top of page

Page 2 - Capture Rainwater     Back to page 1

Beyond the drought - Designing For Water Scarcity

By Anno Torr


Rainwater capture is best handled close to the source as a large volume is easier to control before being given a chance to speed up and join other fast-moving sources.


Water tanks and containers:

Storing water in the ground is the first choice but double up with water tanks, barrels and other containers to catch overflow or surplus water that would otherwise flow off-site and slow down the water before directing it into the garden. These above-ground containers also provide irrigation during dry spells for struggling plants and those with high water-needs like vegetables. A 304 m2 roof gives you 2346.96 litres of water for every 2.54 cm of rain that falls! Without a soil storage facility, you’ll need enough water tanks to collect it all. Make sure to direct the overflow away from the foundations into the garden. Redirecting the downspout into a series of rain gardens is another option. Again, plan for overflow.


Turn rooftops into green infrastructure:

Green roofs can absorb between 40 – 60 % of water falling on it. These designs direct water into storage systems at ground level but must be installed by a professional.


Pavement, driveway edging: Raised edging directs rainfall to a single exit area gathering speed as it washes along the hard, impervious material. Landscape architects are now designing edges with voids that allow stormwater to empty into adjacent rain gardens or swales at various intervals along its length. This design spreads the solution along the line rather than having to deal with the problem at a single point. Watch how water flows over the paving or driveway - can you add a few exit places before it reaches the only exit point?


Permeable Paving:

According to a report from the Sustainable Business Network of Greater Philadelphia, 2,54 cm of rainwater falling on a 102 m2 of paving over an hour yields 27 000 gallons/ 102 200 litres of water; an irresponsible waste should it all wash down the storm drain.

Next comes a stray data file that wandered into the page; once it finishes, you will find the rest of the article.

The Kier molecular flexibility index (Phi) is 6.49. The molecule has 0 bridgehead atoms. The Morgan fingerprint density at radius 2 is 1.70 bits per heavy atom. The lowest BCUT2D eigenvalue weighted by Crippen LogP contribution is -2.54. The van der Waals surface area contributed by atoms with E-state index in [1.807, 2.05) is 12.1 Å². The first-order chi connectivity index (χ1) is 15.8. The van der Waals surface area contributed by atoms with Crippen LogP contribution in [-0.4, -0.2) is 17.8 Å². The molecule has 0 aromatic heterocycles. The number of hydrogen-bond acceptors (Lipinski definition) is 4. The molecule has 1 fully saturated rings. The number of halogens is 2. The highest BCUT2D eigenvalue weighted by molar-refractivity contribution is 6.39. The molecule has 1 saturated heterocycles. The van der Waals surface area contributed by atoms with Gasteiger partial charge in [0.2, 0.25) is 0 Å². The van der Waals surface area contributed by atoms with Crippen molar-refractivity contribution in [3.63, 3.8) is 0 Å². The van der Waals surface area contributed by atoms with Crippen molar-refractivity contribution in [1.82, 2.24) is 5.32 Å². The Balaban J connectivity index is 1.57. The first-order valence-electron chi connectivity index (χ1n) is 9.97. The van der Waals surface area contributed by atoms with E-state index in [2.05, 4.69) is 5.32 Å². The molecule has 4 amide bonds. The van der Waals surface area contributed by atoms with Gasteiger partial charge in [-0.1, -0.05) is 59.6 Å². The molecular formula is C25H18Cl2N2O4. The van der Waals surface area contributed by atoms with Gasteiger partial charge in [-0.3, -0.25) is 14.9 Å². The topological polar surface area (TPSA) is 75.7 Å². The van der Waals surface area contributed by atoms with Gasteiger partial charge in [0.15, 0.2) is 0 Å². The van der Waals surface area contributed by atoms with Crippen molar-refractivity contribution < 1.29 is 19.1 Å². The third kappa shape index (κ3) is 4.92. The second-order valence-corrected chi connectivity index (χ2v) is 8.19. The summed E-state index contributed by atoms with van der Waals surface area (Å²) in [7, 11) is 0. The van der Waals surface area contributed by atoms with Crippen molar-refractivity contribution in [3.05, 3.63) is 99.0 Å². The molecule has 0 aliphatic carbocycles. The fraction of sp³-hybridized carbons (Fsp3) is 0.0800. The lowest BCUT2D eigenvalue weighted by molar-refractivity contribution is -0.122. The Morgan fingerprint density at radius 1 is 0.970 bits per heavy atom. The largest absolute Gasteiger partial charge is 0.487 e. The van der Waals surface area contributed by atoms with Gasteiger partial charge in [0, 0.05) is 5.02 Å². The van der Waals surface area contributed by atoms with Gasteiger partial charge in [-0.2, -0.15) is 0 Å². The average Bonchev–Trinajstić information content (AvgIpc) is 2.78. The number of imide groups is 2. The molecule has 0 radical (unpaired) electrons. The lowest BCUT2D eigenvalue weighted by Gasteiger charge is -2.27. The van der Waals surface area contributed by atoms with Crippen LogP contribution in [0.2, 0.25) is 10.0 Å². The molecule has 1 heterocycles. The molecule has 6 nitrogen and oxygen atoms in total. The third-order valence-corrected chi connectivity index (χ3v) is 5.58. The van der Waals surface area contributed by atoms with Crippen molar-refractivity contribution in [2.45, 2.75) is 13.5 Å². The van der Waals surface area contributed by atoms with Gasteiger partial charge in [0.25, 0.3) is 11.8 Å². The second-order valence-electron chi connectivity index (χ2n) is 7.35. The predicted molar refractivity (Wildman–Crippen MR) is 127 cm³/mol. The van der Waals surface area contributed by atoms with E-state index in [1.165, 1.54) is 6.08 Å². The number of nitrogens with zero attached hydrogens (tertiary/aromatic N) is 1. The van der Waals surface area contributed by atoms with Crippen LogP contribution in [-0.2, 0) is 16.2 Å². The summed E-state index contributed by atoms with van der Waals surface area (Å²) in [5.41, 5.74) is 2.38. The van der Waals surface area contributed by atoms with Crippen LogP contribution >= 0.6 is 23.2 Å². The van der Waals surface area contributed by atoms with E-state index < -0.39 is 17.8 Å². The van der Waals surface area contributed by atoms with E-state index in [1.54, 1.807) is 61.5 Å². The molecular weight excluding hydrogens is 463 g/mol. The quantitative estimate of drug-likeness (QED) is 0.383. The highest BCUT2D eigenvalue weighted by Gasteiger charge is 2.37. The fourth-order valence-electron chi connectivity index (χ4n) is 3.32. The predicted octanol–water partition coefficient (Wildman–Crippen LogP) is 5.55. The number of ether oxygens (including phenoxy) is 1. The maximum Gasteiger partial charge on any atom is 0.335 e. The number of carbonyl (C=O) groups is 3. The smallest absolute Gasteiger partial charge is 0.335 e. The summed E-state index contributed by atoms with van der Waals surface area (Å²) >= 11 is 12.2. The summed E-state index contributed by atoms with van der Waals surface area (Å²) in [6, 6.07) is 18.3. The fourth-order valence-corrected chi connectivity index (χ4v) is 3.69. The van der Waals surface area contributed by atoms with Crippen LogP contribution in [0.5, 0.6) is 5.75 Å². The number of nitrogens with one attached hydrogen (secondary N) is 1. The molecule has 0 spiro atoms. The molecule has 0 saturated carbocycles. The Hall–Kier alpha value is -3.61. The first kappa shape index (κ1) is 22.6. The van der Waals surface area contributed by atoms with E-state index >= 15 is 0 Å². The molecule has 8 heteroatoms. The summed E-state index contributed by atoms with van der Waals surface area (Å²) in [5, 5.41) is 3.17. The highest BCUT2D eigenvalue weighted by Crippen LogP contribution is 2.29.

Make paved or cement-based patios and pathways more permeable by replacing grout with a porous medium like sand or lime, or cutting grooves through to ground level in cement surfaces. All of these measures enable infiltration at intervals across the surface, reducing the volume and speed of water across a solid surface.  

A point about gravel: while allowing water to soak in this stone material absorbs the suns’ heat increasing evaporation and raising the ground temperature to levels dangerous to soil life. Keep this cover to small areas of compacted ground like pathways, firepits and driveways.


Nature: Did you know that trees use up a lot of water? Canopies can intercept up to 35% of the water that falls over them.

Rain garden cross section

Hydro-zone & contour the garden

Grewia occidentalis fruit

Roof garden

Roadside swales and rain garden

Rain chain & permeable paving



Every garden has its own microclimates, slopes and hills, soils and aspect.  Having shaped the ground, built absorbent soils, and put systems in place to capture and direct rainfall and runoff, you now know where water will pool, spread out and soak in.

Designate hydro zones – high, moderate, low, and a no water usage zone - to ensure you correctly match a plant’s water needs to soil moisture levels. For example place plants with lower water needs in the areas that will have more extended sun exposure and no supplemental irrigation.


Driest areas: tops of slopes, steep banks, full sun, and hot west- and north-facing beds.

Moister areas: bottom of slopes, slight depressions, shady areas, south-side of buildings.

Seasonally wet soils: rain gardens, where water runs off paving and driveways. If you’ve built a berm or two, you’ll find water collects where the existing ground and raised mound meet.  This is often the right spot for wetland edge plants that grow in moving water, where land changes from dry to wet, or wet to dry. Use them in areas where directed stormwater temporarily pools.




Adding your garden’s light conditions – sun, shade, partial – to the hydro zone plan, you’re now ready to plant. Not all indigenous plants have low-water needs, but those that belong in your immediate area are climate and soil adapted with a timetable of water, nutrient and temperature needs that match your local weather patterns and geology. Locally indigenous species should be our starting point.  


According to soil specialists, plants play a role in developing the soil profile and so are adapted to growing in these soil types. Unfortunately, gardeners world-wide grow similar plant palettes, so we’re advised to amend our soils to a default rich, moist loam! Instead, work with what you have and plant local species already adapted to local soils.